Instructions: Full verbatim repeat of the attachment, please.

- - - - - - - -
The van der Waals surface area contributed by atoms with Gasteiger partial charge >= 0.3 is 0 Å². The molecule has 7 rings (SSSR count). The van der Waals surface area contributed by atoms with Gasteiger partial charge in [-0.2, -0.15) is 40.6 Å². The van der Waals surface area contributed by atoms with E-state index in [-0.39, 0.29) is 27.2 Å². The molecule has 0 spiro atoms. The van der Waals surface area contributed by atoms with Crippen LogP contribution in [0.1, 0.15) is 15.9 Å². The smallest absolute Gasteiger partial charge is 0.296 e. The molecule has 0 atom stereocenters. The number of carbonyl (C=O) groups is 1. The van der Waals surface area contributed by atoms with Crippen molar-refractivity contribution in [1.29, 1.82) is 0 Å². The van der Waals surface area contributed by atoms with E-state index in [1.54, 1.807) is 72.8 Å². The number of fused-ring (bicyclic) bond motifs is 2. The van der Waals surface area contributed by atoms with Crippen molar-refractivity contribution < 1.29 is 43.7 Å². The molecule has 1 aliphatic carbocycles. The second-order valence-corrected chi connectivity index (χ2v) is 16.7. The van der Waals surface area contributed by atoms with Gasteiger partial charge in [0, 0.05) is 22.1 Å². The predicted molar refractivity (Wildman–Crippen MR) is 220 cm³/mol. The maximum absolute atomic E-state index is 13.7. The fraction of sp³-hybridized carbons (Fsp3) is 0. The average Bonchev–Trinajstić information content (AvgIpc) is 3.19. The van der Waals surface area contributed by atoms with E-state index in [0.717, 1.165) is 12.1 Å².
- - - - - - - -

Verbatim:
The van der Waals surface area contributed by atoms with Gasteiger partial charge >= 0.3 is 0 Å². The molecule has 7 rings (SSSR count). The van der Waals surface area contributed by atoms with Gasteiger partial charge in [-0.2, -0.15) is 40.6 Å². The van der Waals surface area contributed by atoms with E-state index in [-0.39, 0.29) is 27.2 Å². The molecule has 0 spiro atoms. The van der Waals surface area contributed by atoms with Crippen LogP contribution in [0.1, 0.15) is 15.9 Å². The smallest absolute Gasteiger partial charge is 0.296 e. The molecule has 0 atom stereocenters. The number of carbonyl (C=O) groups is 1. The van der Waals surface area contributed by atoms with Crippen molar-refractivity contribution in [1.29, 1.82) is 0 Å². The van der Waals surface area contributed by atoms with E-state index in [1.54, 1.807) is 72.8 Å². The number of fused-ring (bicyclic) bond motifs is 2. The van der Waals surface area contributed by atoms with Crippen molar-refractivity contribution < 1.29 is 43.7 Å². The molecule has 1 aliphatic carbocycles. The second-order valence-corrected chi connectivity index (χ2v) is 16.7. The van der Waals surface area contributed by atoms with Gasteiger partial charge in [0, 0.05) is 22.1 Å². The predicted molar refractivity (Wildman–Crippen MR) is 220 cm³/mol. The maximum absolute atomic E-state index is 13.7. The fraction of sp³-hybridized carbons (Fsp3) is 0. The average Bonchev–Trinajstić information content (AvgIpc) is 3.19. The van der Waals surface area contributed by atoms with E-state index in [0.717, 1.165) is 12.1 Å².